Acute interstitial pneumonitis

Acute interstitial pneumonitis: Description, Causes and Risk Factors: Abbreviation: AIP. Acute interstitial pneumonitisAcute interstitial pneumonitis is characterized by the abnormal accumulation of cells and/or noncellular material within the walls of the alveoli (air sacs) of the lungs. This process results in thickening and stiffness of the normally elastic tissues of the lung, and thus interferes with normal breathing, so that patients with Acute interstitial pneumonitis often breathe in a rapid and shallow manner. While the mechanism of Acute interstitial pneumonitis remains elusive, recent studies have suggested possible pathogenetic mechanisms. Specifically, both natural killer cells and chemokines (any of various cytokines, produced during inflammation, that organize the leukocytes) such as interleukin-18 and interleukin-2 may play important roles in the evolution of acute cell injury into unremitting fibrosis specifically through abnormal wound repair. Risk Factors: Infections of the lungs.
  • Chronic autoimmune diseases: connective tissue diseases such as lupus, scleroderma, and rheumatoid arthritis.
  • Toxins in the environment (such as asbestos, silica dust).
  • Certain medications (particularly some drugs used as chemotherapy for cancers).
  • Radiation therapy to the chest.
Prevalence of AIP is estimated at 1 in 25,000. AIP occurs over a wide age range, with a mean age of approximately 50 years. There is no sex predominance or association with smoking. acute interstitial pneumonitis Cases of Acute interstitial pneumonitis have been researched by various researchers and research organizations to define the clinical and pathologic features and to determine the relationship to chronic interstitial pneumonia. Clinically, this disease differs from the chronic interstitial pneumonias by a sudden onset and a rapid course. An etiologic agent could not be identified in any case. The histologic hallmark was interstitial fibrosis and edema associated with type II pneumocyte hyperplasia. The fibrosis differed from that seen in the chronic interstitial pneumonias by extensive fibroblast proliferation and relatively little collagen deposition. Autoradiographic studies of tritiated thymidine (3H-TdR) uptake showed high labeling indices in interstitial cells and type II pneumocytes. Evidence of acute lung injury, including both endothelial and epithelial cell damage, was a prominent ultrastructural feature. These findings emphasize that Acute interstitial pneumonitis is a clinically and pathologically distinct form of interstitial pneumonia that should be separated from the group of chronic interstitial pneumonias. Symptoms: Symptoms may include: Shortness of breath.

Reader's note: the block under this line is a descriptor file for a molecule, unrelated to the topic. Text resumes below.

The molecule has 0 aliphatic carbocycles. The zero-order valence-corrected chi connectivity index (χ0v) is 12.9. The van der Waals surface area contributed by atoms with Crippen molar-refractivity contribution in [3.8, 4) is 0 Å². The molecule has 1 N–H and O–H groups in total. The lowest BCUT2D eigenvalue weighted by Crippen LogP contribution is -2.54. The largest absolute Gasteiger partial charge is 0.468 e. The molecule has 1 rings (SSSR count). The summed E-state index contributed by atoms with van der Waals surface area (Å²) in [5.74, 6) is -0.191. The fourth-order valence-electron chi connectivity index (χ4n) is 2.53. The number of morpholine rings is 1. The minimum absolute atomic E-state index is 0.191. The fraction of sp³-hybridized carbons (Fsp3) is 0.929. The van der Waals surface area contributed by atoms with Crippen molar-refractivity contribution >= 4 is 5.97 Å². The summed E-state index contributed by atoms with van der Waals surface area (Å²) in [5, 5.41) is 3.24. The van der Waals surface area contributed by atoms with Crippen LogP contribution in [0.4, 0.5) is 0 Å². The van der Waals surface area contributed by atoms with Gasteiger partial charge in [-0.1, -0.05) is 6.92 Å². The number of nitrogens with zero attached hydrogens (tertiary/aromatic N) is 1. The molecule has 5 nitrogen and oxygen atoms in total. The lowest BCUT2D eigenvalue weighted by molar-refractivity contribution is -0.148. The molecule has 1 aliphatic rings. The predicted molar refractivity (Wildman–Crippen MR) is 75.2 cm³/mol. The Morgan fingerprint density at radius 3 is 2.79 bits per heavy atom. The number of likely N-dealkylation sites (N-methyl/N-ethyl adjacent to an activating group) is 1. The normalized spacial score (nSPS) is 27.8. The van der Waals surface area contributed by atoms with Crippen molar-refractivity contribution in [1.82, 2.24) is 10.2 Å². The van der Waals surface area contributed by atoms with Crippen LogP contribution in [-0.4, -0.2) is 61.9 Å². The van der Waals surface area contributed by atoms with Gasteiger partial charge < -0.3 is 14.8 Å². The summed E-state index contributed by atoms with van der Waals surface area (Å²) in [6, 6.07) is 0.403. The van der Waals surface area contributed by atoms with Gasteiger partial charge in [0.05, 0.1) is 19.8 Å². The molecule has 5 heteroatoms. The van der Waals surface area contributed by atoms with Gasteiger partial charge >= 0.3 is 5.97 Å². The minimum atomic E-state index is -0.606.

• Shallow and rapid breathing.
  • Wheezing and crackling sounds in lungs.
  • Cough.
  • Fever.
  • Cor pulmonale.
  • Cyanosis (A bluish discoloration of the skin and mucous membranes; a sign that oxygen in the blood is dangerously diminished.
  • Malaise.
  • Right-sided heart failure.
  • Clubbing.
  • Weight loss.
  • Increased gamma globulin levels in blood stream.
  • Brain and heart function issues as reduce in oxygen supply for long duration.
Diagnosis: The diagnosis of AIP is made in the appropriate clinical setting in a patient who has a clinical presentation compatible with acute respiratory distress syndrome (ARDS). The chest radiograph and high-resolution computed tomography (HRCT) scan manifestations of AIP are bilateral and sometimes patchy, and there are alveolar densities associated with areas of ground glass attenuation. Consolidation is seen in the majority of cases, but is not as common as ground glass attenuation. Lung biopsies from patients with AIP show histologic features of the acute and/or organizing phases of diffuse alveolar damage (DAD). The exudative phase shows edema, hyaline membranes, and microvascular thrombi. The organizing phase shows loose organizing fibrosis, mostly within alveolar septa, and type II pneumocyte hyperplasia, but without a clear etiology. Confirmatory diagnosis requires demonstration of diffuse alveolar damage on lung histopathology. Treatment: Generally, the primary focus of therapy is supportive care including supplemental oxygen and ventilatory support. Several reports have reported benefit from the use of glucocorticoids, in the treatment of AIP, but others contradict this finding. Alternative immunosuppressive therapies (e.g., vincristine, cyclophosphamide, cyclosporine, and azathioprine) and lung transplantation have been reported in case series of AIP, with limited success. Even with intensive treatment, including mechanical ventilation, the mortality from AIP remains high. Notably, survivors of AIP did not experience recurrence and enjoyed complete or near complete recovery of lung function. NOTE: The above information is educational purpose. The information provided herein should not be used during any medical emergency or for the diagnosis or treatment of any medical condition. DISCLAIMER: This information should not substitute for seeking responsible, professional medical care.


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